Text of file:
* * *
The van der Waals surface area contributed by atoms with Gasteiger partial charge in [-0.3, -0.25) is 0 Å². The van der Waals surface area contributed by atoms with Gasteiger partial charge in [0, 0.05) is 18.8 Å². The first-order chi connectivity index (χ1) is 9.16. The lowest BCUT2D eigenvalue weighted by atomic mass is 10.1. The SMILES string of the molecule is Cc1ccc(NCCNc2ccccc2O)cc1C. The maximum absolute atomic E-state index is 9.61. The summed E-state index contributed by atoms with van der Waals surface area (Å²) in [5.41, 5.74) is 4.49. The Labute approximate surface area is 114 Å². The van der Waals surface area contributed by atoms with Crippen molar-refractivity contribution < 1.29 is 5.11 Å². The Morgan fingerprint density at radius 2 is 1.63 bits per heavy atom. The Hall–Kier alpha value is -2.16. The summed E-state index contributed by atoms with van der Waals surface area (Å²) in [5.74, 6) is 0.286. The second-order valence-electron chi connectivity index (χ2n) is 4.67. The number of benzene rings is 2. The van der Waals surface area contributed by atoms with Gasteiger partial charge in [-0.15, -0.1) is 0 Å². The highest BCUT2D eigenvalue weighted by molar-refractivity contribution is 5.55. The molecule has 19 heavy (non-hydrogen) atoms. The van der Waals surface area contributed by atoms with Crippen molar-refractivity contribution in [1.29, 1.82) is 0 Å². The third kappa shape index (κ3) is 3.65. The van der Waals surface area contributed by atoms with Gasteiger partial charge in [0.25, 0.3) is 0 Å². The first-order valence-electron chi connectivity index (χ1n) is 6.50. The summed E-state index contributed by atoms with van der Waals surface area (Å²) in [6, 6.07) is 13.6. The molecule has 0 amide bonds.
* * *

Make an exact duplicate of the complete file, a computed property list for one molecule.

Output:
The van der Waals surface area contributed by atoms with Gasteiger partial charge in [-0.3, -0.25) is 0 Å². The van der Waals surface area contributed by atoms with Gasteiger partial charge in [0, 0.05) is 18.8 Å². The first-order chi connectivity index (χ1) is 9.16. The lowest BCUT2D eigenvalue weighted by atomic mass is 10.1. The SMILES string of the molecule is Cc1ccc(NCCNc2ccccc2O)cc1C. The maximum absolute atomic E-state index is 9.61. The summed E-state index contributed by atoms with van der Waals surface area (Å²) in [5.41, 5.74) is 4.49. The Labute approximate surface area is 114 Å². The van der Waals surface area contributed by atoms with Crippen molar-refractivity contribution < 1.29 is 5.11 Å². The Morgan fingerprint density at radius 2 is 1.63 bits per heavy atom. The Hall–Kier alpha value is -2.16. The summed E-state index contributed by atoms with van der Waals surface area (Å²) in [5.74, 6) is 0.286. The second-order valence-electron chi connectivity index (χ2n) is 4.67. The number of benzene rings is 2. The van der Waals surface area contributed by atoms with Gasteiger partial charge in [-0.15, -0.1) is 0 Å². The highest BCUT2D eigenvalue weighted by molar-refractivity contribution is 5.55. The molecule has 19 heavy (non-hydrogen) atoms. The van der Waals surface area contributed by atoms with Crippen molar-refractivity contribution in [1.29, 1.82) is 0 Å². The third kappa shape index (κ3) is 3.65. The van der Waals surface area contributed by atoms with Gasteiger partial charge in [0.25, 0.3) is 0 Å². The first-order valence-electron chi connectivity index (χ1n) is 6.50. The summed E-state index contributed by atoms with van der Waals surface area (Å²) in [6, 6.07) is 13.6. The molecule has 0 amide bonds.